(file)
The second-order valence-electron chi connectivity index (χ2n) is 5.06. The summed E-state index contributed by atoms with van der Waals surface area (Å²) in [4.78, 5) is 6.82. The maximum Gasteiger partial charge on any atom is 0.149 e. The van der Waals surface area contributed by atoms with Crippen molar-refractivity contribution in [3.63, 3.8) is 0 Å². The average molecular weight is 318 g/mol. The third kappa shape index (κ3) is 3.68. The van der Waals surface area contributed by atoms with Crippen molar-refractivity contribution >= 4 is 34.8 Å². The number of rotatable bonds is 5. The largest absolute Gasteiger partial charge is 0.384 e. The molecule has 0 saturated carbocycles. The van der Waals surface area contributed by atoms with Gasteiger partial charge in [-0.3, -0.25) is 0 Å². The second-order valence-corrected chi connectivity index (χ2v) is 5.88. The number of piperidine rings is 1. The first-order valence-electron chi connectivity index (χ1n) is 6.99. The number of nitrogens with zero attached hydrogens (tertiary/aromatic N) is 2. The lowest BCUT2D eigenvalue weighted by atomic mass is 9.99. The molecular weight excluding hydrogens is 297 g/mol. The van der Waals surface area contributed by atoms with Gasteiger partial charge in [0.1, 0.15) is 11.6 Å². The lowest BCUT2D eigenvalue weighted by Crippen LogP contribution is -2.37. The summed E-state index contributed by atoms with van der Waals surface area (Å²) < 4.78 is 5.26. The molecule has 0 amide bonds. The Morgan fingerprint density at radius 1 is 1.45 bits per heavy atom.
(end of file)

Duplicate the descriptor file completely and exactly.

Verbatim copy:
The second-order valence-electron chi connectivity index (χ2n) is 5.06. The summed E-state index contributed by atoms with van der Waals surface area (Å²) in [4.78, 5) is 6.82. The maximum Gasteiger partial charge on any atom is 0.149 e. The van der Waals surface area contributed by atoms with Crippen molar-refractivity contribution in [3.63, 3.8) is 0 Å². The average molecular weight is 318 g/mol. The third kappa shape index (κ3) is 3.68. The van der Waals surface area contributed by atoms with Crippen molar-refractivity contribution >= 4 is 34.8 Å². The number of rotatable bonds is 5. The largest absolute Gasteiger partial charge is 0.384 e. The molecule has 0 saturated carbocycles. The van der Waals surface area contributed by atoms with Gasteiger partial charge in [-0.3, -0.25) is 0 Å². The second-order valence-corrected chi connectivity index (χ2v) is 5.88. The number of piperidine rings is 1. The first-order valence-electron chi connectivity index (χ1n) is 6.99. The number of nitrogens with zero attached hydrogens (tertiary/aromatic N) is 2. The lowest BCUT2D eigenvalue weighted by atomic mass is 9.99. The molecular weight excluding hydrogens is 297 g/mol. The van der Waals surface area contributed by atoms with Gasteiger partial charge in [0.1, 0.15) is 11.6 Å². The lowest BCUT2D eigenvalue weighted by Crippen LogP contribution is -2.37. The summed E-state index contributed by atoms with van der Waals surface area (Å²) < 4.78 is 5.26. The molecule has 0 amide bonds. The Morgan fingerprint density at radius 1 is 1.45 bits per heavy atom.